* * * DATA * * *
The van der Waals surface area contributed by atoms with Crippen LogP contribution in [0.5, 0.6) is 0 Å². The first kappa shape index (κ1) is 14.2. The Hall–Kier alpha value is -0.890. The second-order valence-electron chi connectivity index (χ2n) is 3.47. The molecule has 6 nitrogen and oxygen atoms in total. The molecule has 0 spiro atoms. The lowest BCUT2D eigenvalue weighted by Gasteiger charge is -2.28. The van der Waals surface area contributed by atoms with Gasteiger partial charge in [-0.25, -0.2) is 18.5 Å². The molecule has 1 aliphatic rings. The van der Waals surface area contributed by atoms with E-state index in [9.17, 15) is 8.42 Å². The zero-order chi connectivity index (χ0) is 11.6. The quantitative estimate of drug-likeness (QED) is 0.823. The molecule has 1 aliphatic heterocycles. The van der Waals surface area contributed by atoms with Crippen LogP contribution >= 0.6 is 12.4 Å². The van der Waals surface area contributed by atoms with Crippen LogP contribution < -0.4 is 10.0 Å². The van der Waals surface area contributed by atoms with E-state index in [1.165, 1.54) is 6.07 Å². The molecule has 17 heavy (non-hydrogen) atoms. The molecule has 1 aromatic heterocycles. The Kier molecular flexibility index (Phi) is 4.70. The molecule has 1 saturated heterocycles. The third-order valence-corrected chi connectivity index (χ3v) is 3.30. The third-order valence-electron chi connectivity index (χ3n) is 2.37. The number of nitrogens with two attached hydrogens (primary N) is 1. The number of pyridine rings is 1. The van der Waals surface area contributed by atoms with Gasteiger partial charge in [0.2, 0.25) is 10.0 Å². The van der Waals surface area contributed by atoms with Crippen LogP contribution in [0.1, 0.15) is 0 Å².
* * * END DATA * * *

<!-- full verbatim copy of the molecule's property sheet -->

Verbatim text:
The van der Waals surface area contributed by atoms with Crippen LogP contribution in [0.5, 0.6) is 0 Å². The first kappa shape index (κ1) is 14.2. The Hall–Kier alpha value is -0.890. The second-order valence-electron chi connectivity index (χ2n) is 3.47. The molecule has 6 nitrogen and oxygen atoms in total. The molecule has 0 spiro atoms. The lowest BCUT2D eigenvalue weighted by Gasteiger charge is -2.28. The van der Waals surface area contributed by atoms with Gasteiger partial charge in [-0.25, -0.2) is 18.5 Å². The molecule has 1 aliphatic rings. The van der Waals surface area contributed by atoms with E-state index in [9.17, 15) is 8.42 Å². The zero-order chi connectivity index (χ0) is 11.6. The quantitative estimate of drug-likeness (QED) is 0.823. The molecule has 1 aliphatic heterocycles. The van der Waals surface area contributed by atoms with Crippen LogP contribution >= 0.6 is 12.4 Å². The van der Waals surface area contributed by atoms with Crippen LogP contribution < -0.4 is 10.0 Å². The van der Waals surface area contributed by atoms with E-state index in [1.165, 1.54) is 6.07 Å². The molecule has 17 heavy (non-hydrogen) atoms. The molecule has 1 aromatic heterocycles. The Kier molecular flexibility index (Phi) is 4.70. The molecule has 1 saturated heterocycles. The third-order valence-corrected chi connectivity index (χ3v) is 3.30. The third-order valence-electron chi connectivity index (χ3n) is 2.37. The number of nitrogens with two attached hydrogens (primary N) is 1. The number of pyridine rings is 1. The van der Waals surface area contributed by atoms with Gasteiger partial charge in [0.2, 0.25) is 10.0 Å². The van der Waals surface area contributed by atoms with Crippen LogP contribution in [0.1, 0.15) is 0 Å².